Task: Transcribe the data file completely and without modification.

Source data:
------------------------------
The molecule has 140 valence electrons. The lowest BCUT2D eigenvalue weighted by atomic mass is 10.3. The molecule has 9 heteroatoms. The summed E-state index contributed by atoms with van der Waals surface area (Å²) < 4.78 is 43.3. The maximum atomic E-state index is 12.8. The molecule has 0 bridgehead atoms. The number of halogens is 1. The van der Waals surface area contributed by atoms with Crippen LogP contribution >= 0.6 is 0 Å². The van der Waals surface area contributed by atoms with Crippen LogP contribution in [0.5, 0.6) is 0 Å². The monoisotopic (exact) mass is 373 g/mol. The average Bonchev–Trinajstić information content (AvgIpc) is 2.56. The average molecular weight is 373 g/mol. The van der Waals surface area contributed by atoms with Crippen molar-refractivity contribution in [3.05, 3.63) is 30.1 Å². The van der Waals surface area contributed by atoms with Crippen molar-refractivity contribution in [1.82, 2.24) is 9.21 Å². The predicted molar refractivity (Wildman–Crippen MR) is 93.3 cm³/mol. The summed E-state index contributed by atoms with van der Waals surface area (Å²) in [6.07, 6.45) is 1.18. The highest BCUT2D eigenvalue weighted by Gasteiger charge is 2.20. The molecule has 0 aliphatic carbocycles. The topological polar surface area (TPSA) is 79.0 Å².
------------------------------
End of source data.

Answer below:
The molecule has 140 valence electrons. The lowest BCUT2D eigenvalue weighted by atomic mass is 10.3. The molecule has 9 heteroatoms. The summed E-state index contributed by atoms with van der Waals surface area (Å²) < 4.78 is 43.3. The maximum atomic E-state index is 12.8. The molecule has 0 bridgehead atoms. The number of halogens is 1. The van der Waals surface area contributed by atoms with Crippen LogP contribution >= 0.6 is 0 Å². The van der Waals surface area contributed by atoms with Crippen LogP contribution in [0.5, 0.6) is 0 Å². The monoisotopic (exact) mass is 373 g/mol. The average Bonchev–Trinajstić information content (AvgIpc) is 2.56. The average molecular weight is 373 g/mol. The van der Waals surface area contributed by atoms with Crippen molar-refractivity contribution in [3.05, 3.63) is 30.1 Å². The van der Waals surface area contributed by atoms with Crippen molar-refractivity contribution in [1.82, 2.24) is 9.21 Å². The predicted molar refractivity (Wildman–Crippen MR) is 93.3 cm³/mol. The summed E-state index contributed by atoms with van der Waals surface area (Å²) in [6.07, 6.45) is 1.18. The highest BCUT2D eigenvalue weighted by Gasteiger charge is 2.20. The molecule has 0 aliphatic carbocycles. The topological polar surface area (TPSA) is 79.0 Å².